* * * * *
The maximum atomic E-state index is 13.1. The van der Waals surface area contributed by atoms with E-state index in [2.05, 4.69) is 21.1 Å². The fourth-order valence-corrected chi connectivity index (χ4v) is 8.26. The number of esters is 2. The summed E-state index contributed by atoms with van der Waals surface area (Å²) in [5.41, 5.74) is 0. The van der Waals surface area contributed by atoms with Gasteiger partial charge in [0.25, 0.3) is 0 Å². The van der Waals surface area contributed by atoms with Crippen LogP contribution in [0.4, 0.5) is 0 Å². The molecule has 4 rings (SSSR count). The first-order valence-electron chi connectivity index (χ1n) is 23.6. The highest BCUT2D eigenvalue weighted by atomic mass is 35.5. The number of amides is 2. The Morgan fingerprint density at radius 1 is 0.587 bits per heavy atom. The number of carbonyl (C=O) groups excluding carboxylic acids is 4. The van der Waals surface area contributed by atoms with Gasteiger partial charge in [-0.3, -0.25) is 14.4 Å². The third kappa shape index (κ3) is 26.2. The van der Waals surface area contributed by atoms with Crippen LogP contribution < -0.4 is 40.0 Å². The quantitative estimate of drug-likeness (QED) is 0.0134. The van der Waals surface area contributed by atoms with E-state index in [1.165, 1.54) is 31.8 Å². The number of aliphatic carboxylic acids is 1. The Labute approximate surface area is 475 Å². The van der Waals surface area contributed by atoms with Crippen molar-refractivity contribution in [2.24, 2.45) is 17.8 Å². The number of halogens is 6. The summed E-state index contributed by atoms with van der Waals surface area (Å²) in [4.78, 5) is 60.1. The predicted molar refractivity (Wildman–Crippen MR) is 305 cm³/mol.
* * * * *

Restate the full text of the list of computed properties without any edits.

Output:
The maximum atomic E-state index is 13.1. The van der Waals surface area contributed by atoms with E-state index in [2.05, 4.69) is 21.1 Å². The fourth-order valence-corrected chi connectivity index (χ4v) is 8.26. The number of esters is 2. The summed E-state index contributed by atoms with van der Waals surface area (Å²) in [5.41, 5.74) is 0. The van der Waals surface area contributed by atoms with Gasteiger partial charge in [0.25, 0.3) is 0 Å². The van der Waals surface area contributed by atoms with Crippen LogP contribution in [0.4, 0.5) is 0 Å². The molecule has 4 rings (SSSR count). The first-order valence-electron chi connectivity index (χ1n) is 23.6. The highest BCUT2D eigenvalue weighted by atomic mass is 35.5. The number of amides is 2. The Morgan fingerprint density at radius 1 is 0.587 bits per heavy atom. The number of carbonyl (C=O) groups excluding carboxylic acids is 4. The van der Waals surface area contributed by atoms with Gasteiger partial charge in [-0.3, -0.25) is 14.4 Å². The third kappa shape index (κ3) is 26.2. The van der Waals surface area contributed by atoms with Crippen LogP contribution < -0.4 is 40.0 Å². The quantitative estimate of drug-likeness (QED) is 0.0134. The van der Waals surface area contributed by atoms with E-state index in [1.165, 1.54) is 31.8 Å². The number of aliphatic carboxylic acids is 1. The Labute approximate surface area is 475 Å². The van der Waals surface area contributed by atoms with Crippen molar-refractivity contribution in [2.24, 2.45) is 17.8 Å². The number of halogens is 6. The summed E-state index contributed by atoms with van der Waals surface area (Å²) in [4.78, 5) is 60.1. The predicted molar refractivity (Wildman–Crippen MR) is 305 cm³/mol.